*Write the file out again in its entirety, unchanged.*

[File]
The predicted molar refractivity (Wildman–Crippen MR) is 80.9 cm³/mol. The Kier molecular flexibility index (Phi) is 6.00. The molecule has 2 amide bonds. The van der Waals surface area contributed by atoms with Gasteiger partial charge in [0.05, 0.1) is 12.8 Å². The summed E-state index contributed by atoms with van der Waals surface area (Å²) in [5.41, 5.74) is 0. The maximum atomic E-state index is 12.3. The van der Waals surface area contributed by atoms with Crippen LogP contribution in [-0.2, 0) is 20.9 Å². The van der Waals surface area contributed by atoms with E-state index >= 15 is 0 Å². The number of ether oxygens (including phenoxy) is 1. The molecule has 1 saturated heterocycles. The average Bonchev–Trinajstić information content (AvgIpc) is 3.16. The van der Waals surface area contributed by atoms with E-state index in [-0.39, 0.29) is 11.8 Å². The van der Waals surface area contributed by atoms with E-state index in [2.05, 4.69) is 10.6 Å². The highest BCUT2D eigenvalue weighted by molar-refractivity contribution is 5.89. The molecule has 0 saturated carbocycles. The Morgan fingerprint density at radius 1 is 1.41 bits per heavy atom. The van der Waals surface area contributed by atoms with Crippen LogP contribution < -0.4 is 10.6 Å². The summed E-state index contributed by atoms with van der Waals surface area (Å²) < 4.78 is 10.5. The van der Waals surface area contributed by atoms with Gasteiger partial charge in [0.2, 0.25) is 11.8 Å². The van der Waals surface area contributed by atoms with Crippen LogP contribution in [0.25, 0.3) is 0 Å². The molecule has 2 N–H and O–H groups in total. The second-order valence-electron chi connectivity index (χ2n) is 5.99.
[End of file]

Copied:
The predicted molar refractivity (Wildman–Crippen MR) is 80.9 cm³/mol. The Kier molecular flexibility index (Phi) is 6.00. The molecule has 2 amide bonds. The van der Waals surface area contributed by atoms with Gasteiger partial charge in [0.05, 0.1) is 12.8 Å². The summed E-state index contributed by atoms with van der Waals surface area (Å²) in [5.41, 5.74) is 0. The maximum atomic E-state index is 12.3. The van der Waals surface area contributed by atoms with Crippen LogP contribution in [-0.2, 0) is 20.9 Å². The van der Waals surface area contributed by atoms with E-state index >= 15 is 0 Å². The number of ether oxygens (including phenoxy) is 1. The molecule has 1 saturated heterocycles. The average Bonchev–Trinajstić information content (AvgIpc) is 3.16. The van der Waals surface area contributed by atoms with E-state index in [-0.39, 0.29) is 11.8 Å². The van der Waals surface area contributed by atoms with E-state index in [2.05, 4.69) is 10.6 Å². The highest BCUT2D eigenvalue weighted by molar-refractivity contribution is 5.89. The molecule has 0 saturated carbocycles. The Morgan fingerprint density at radius 1 is 1.41 bits per heavy atom. The van der Waals surface area contributed by atoms with Crippen LogP contribution < -0.4 is 10.6 Å². The summed E-state index contributed by atoms with van der Waals surface area (Å²) < 4.78 is 10.5. The van der Waals surface area contributed by atoms with Gasteiger partial charge in [0.2, 0.25) is 11.8 Å². The van der Waals surface area contributed by atoms with Crippen LogP contribution in [0.25, 0.3) is 0 Å². The molecule has 2 N–H and O–H groups in total. The second-order valence-electron chi connectivity index (χ2n) is 5.99.